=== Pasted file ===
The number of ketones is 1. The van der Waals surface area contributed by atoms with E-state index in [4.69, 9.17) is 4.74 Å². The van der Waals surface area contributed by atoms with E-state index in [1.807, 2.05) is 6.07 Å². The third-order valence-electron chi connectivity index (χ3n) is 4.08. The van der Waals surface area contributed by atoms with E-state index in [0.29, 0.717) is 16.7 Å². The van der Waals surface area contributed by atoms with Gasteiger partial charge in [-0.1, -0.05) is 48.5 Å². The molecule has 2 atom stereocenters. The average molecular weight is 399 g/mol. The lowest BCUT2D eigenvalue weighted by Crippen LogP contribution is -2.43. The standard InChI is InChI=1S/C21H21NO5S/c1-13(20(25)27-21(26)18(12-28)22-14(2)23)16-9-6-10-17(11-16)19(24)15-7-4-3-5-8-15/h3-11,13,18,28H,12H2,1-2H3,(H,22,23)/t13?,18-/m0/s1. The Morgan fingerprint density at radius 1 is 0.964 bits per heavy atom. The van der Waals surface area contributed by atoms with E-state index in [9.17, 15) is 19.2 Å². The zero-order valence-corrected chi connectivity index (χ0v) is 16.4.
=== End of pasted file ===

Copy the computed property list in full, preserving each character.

The number of ketones is 1. The van der Waals surface area contributed by atoms with E-state index in [4.69, 9.17) is 4.74 Å². The van der Waals surface area contributed by atoms with E-state index in [1.807, 2.05) is 6.07 Å². The third-order valence-electron chi connectivity index (χ3n) is 4.08. The van der Waals surface area contributed by atoms with E-state index in [0.29, 0.717) is 16.7 Å². The van der Waals surface area contributed by atoms with Gasteiger partial charge in [-0.1, -0.05) is 48.5 Å². The molecule has 2 atom stereocenters. The average molecular weight is 399 g/mol. The lowest BCUT2D eigenvalue weighted by Crippen LogP contribution is -2.43. The standard InChI is InChI=1S/C21H21NO5S/c1-13(20(25)27-21(26)18(12-28)22-14(2)23)16-9-6-10-17(11-16)19(24)15-7-4-3-5-8-15/h3-11,13,18,28H,12H2,1-2H3,(H,22,23)/t13?,18-/m0/s1. The Morgan fingerprint density at radius 1 is 0.964 bits per heavy atom. The van der Waals surface area contributed by atoms with E-state index in [9.17, 15) is 19.2 Å². The zero-order valence-corrected chi connectivity index (χ0v) is 16.4.